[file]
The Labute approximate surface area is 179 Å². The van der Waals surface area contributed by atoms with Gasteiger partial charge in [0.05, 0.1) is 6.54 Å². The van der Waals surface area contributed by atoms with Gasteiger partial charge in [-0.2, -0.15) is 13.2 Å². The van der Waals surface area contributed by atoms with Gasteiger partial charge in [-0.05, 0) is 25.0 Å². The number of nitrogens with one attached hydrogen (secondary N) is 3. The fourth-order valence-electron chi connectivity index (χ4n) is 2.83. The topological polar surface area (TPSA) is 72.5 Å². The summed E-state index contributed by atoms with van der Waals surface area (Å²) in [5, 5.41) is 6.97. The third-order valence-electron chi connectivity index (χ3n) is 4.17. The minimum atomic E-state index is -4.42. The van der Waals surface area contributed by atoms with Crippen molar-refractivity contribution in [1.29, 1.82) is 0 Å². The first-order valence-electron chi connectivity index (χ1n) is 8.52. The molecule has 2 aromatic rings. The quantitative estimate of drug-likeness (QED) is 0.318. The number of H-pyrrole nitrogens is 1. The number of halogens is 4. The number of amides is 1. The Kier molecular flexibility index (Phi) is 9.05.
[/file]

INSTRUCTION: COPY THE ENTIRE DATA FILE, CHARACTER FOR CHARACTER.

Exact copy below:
The Labute approximate surface area is 179 Å². The van der Waals surface area contributed by atoms with Gasteiger partial charge in [0.05, 0.1) is 6.54 Å². The van der Waals surface area contributed by atoms with Gasteiger partial charge in [-0.2, -0.15) is 13.2 Å². The van der Waals surface area contributed by atoms with Gasteiger partial charge in [-0.05, 0) is 25.0 Å². The number of nitrogens with one attached hydrogen (secondary N) is 3. The fourth-order valence-electron chi connectivity index (χ4n) is 2.83. The topological polar surface area (TPSA) is 72.5 Å². The summed E-state index contributed by atoms with van der Waals surface area (Å²) in [5, 5.41) is 6.97. The third-order valence-electron chi connectivity index (χ3n) is 4.17. The minimum atomic E-state index is -4.42. The van der Waals surface area contributed by atoms with Crippen molar-refractivity contribution in [1.29, 1.82) is 0 Å². The first-order valence-electron chi connectivity index (χ1n) is 8.52. The molecule has 2 aromatic rings. The quantitative estimate of drug-likeness (QED) is 0.318. The number of H-pyrrole nitrogens is 1. The number of halogens is 4. The number of amides is 1. The Kier molecular flexibility index (Phi) is 9.05.